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Restocking: Defensive Line

Mar 5, 2013, 11:54 AM EDT

Notre Dame defensive players Tuitt, Nix III, and Te'O celebrate after breaking up a play in the fourth quarter during their win over USC in their NCAA college football game at the Coliseum in Los Angeles

Brian Kelly has instilled plenty of changes in the Notre Dame football program. But perhaps none is more surprising than the success this Irish coaching staff has had recruiting defensive linemen.

For the longest time, Irish coaches swung and missed trying to land key front-line defensive players, getting to the point where recruitniks started to resemble Ahab chasing the white whale, only to be driven mad at near misses on promising players like Omar Hunter, Gerald McCoy, Justin Trattou, and many others.

When Brian Kelly announced his plan to play a 3-4 defense, some expected the difficulty to land defensive linemen was a factor in choosing a system that only required three down linemen. But in reality, Kelly’s system has put a premium on finding bigger, stronger and more versatile linemen, raising the bar of the recruiting profile needed to succeed in his multiple front defense.

And succeed this staff has done. Kelly’s ability to quickly transform the two-deep depth chart along the front has been impressive. Let’s take a look back at how he’s done it:

2008
Sean Cwynar — Played as a key reserve before turning down a fifth year of eligibility.
Ethan Johnson — Saw the field immediately and spent four years as a regular.
Kapron Lewis-Moore — Redshirted, then started four years at defensive end.
Brandon Newman — Reserve player for Irish, finished eligibility at Ball State.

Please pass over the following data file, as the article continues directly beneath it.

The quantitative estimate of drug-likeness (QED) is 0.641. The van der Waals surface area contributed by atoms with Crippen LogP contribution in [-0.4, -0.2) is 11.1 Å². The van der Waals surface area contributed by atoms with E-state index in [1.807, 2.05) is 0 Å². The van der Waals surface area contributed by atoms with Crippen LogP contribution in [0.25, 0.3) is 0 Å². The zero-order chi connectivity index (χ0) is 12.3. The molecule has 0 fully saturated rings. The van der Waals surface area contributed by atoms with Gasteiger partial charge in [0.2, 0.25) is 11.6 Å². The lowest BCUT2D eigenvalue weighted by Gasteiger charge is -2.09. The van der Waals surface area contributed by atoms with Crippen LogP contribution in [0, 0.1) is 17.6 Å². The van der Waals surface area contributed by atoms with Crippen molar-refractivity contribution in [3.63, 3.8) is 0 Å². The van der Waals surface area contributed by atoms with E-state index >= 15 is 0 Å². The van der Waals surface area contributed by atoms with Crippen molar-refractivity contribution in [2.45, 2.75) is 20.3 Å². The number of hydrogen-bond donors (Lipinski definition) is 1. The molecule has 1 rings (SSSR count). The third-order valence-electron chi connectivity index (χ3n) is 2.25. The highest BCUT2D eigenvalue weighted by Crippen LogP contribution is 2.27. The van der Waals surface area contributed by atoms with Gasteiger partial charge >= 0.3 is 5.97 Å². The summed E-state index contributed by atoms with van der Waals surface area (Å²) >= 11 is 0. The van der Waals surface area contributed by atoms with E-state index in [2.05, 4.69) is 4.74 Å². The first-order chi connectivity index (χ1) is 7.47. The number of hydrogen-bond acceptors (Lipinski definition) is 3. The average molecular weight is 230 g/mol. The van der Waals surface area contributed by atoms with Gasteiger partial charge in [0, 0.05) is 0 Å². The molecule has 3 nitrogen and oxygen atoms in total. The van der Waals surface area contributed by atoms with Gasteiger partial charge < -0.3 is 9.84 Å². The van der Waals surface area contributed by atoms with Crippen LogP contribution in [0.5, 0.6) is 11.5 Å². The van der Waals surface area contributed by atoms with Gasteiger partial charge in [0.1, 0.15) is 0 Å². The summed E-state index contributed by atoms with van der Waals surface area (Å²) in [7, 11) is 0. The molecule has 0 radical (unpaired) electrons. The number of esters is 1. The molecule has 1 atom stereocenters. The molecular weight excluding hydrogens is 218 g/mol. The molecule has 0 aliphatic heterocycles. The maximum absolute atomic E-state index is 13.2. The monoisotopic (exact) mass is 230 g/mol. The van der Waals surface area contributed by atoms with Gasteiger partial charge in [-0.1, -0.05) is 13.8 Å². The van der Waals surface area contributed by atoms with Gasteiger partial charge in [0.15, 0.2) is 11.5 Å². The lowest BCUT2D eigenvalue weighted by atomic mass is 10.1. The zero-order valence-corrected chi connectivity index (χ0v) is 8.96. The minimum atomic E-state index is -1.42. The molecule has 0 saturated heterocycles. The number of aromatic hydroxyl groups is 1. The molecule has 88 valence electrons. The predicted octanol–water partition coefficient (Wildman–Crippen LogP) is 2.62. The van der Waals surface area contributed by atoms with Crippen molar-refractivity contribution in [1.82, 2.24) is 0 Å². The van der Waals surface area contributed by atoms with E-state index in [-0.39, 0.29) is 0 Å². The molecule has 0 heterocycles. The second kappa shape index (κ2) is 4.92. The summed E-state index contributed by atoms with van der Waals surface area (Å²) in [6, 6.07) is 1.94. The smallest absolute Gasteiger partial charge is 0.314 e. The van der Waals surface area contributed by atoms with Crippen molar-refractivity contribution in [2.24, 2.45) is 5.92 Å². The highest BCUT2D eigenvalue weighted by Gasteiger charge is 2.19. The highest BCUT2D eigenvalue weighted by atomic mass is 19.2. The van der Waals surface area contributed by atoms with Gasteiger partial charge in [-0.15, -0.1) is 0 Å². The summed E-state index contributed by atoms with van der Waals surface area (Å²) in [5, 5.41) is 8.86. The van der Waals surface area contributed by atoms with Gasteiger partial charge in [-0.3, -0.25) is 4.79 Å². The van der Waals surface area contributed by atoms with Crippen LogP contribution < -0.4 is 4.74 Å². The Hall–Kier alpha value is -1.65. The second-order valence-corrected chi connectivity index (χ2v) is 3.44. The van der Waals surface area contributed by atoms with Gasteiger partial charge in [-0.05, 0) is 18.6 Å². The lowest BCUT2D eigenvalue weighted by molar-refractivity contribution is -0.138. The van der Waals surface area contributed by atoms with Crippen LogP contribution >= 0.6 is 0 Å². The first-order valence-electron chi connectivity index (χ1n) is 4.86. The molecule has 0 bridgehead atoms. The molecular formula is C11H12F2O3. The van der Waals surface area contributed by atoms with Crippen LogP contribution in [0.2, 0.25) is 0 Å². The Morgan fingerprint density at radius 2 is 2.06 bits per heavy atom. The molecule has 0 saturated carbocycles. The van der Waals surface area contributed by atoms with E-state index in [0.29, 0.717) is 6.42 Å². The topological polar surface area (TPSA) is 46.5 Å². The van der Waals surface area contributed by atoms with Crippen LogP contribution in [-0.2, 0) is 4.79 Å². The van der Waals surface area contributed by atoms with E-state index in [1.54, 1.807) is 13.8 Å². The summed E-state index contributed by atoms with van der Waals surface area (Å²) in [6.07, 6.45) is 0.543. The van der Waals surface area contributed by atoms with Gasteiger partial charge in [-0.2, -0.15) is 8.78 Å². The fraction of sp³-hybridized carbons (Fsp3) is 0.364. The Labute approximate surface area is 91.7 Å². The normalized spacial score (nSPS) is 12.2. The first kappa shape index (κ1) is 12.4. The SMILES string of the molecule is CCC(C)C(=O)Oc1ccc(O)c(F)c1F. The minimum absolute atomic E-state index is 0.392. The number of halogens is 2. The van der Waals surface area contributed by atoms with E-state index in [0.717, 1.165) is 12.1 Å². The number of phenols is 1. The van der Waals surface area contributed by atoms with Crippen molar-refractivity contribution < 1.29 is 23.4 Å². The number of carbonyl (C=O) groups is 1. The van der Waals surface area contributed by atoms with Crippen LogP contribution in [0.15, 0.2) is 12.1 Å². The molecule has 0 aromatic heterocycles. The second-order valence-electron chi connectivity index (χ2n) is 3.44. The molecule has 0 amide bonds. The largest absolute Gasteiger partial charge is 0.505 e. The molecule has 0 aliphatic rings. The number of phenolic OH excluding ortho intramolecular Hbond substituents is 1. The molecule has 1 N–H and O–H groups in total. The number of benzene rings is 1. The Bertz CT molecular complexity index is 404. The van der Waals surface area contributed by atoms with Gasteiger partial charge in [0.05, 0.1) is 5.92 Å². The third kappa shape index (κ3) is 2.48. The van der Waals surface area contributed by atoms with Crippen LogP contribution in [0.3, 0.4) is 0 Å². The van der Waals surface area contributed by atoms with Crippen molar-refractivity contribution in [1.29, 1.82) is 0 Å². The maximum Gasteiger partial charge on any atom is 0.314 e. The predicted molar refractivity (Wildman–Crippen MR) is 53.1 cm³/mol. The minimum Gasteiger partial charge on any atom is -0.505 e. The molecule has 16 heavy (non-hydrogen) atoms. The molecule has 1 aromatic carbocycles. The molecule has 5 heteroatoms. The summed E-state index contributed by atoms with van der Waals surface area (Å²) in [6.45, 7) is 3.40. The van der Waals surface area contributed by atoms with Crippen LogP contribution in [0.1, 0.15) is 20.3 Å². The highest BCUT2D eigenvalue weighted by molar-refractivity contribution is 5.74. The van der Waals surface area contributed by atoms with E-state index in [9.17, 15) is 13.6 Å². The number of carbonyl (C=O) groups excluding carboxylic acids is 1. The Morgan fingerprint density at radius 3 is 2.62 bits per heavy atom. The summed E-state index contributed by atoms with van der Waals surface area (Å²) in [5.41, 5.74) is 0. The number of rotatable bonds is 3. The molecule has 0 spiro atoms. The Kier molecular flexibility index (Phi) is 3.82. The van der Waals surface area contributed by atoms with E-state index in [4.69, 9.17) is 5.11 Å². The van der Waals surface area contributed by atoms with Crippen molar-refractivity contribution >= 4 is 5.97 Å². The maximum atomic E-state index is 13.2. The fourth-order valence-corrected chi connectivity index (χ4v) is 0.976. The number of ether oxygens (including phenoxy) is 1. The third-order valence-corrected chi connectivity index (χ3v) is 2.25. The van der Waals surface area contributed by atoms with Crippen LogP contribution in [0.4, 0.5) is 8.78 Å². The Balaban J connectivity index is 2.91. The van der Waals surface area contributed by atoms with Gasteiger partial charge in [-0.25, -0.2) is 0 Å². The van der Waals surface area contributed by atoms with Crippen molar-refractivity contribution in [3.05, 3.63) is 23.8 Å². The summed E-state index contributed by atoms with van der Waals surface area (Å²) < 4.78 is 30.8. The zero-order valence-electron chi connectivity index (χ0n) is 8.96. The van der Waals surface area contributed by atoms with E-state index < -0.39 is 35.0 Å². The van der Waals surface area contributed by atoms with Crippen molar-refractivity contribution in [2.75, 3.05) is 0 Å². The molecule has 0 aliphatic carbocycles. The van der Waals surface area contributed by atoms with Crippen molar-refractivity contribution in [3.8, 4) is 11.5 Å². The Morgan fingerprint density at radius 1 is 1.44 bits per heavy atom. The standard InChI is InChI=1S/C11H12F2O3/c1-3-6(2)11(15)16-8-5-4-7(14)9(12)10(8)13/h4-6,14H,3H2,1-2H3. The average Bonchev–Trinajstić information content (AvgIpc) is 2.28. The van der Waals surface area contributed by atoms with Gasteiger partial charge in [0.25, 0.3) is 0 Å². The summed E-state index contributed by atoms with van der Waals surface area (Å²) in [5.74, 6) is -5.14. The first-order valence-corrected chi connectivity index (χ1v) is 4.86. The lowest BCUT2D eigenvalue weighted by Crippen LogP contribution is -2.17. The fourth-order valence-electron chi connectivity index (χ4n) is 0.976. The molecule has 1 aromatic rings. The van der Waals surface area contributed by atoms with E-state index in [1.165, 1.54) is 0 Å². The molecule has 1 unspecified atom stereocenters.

Hafis Williams — Reserve player for Irish, started seven games for UMass this season.

2009
Tyler Stockton — Reserve defensive lineman won’t likely see a fifth year at Notre Dame.

2010
Kona Schwenke — Late addition to recruiting class backed up Louis Nix at DT in 2012.
Louis Nix — Chose ND during coaching transition. All-American candidate in ’13.
Justin Utupo — Mostly reserve player that’s a tough fit in current ND defensive scheme.
Bruce Heggie — Late addition to class transition from DL to OL. Now reserve center.

2011
Brad Carrico — Switched from DE to OL before a foot injury ended his career.
Aaron Lynch — Freshman All-American before quitting team during spring drills.
Anthony Rabasa — Reserve linebacker with pass rush skills. Yet to break into rotation.
Tony Springmann — Redshirted in ’11 before playing key reserve minutes in ’12.
Stephon Tuitt — Exploded during sophomore season with 12 sacks from DE and DT.
Ishaq Williams — Versatile player saw time in both ’11 and ’12. Needs breakout ’13.

2012
Romeo Okwara — Saw time at outside linebacker as a 17-year-old freshman in ’12.
Sheldon Day — Had an impressive season rotating along the Irish defensive line.
Jarron Jones — Saved a year of eligibility. Expected to compete at DE.

2013
Isaac Rochell — Georgia DE had elite offers from SEC schools before choosing ND.
Eddie Vanderdoes — Heir apparent to Nix will likely contribute immediately.

Way too early spring projection

There’s no reason the Irish defensive front doesn’t take a step forward this season. Against Alabama, it was clear there was work to be done. And after a few months to get the bad taste out of their mouths, Stephon Tuitt, Louis Nix and company will get back to work.

The battle to replace KLM won’t likely be won by one player, but expect Sheldon Day to step into the lineup immediately. Day’s impressive freshman season will be one to build on, and even though he lacks the prototype size, he’s disruptive enough to play both inside and out. It’ll also be interesting to see what Jarron Jones brings this spring, as he’s got the bulk and height Bob Diaco and Mike Elston like in their defensive linemen.

How the Irish used Ishaq Williams will be interesting. He isn’t likely to beat out Prince Shembo at Cat linebacker, but he’ll definitely be one of the Irish’s top front seven players, and a four man defensive front, with Tuitt sliding inside, could be a lot for opposing offenses to handle.

 

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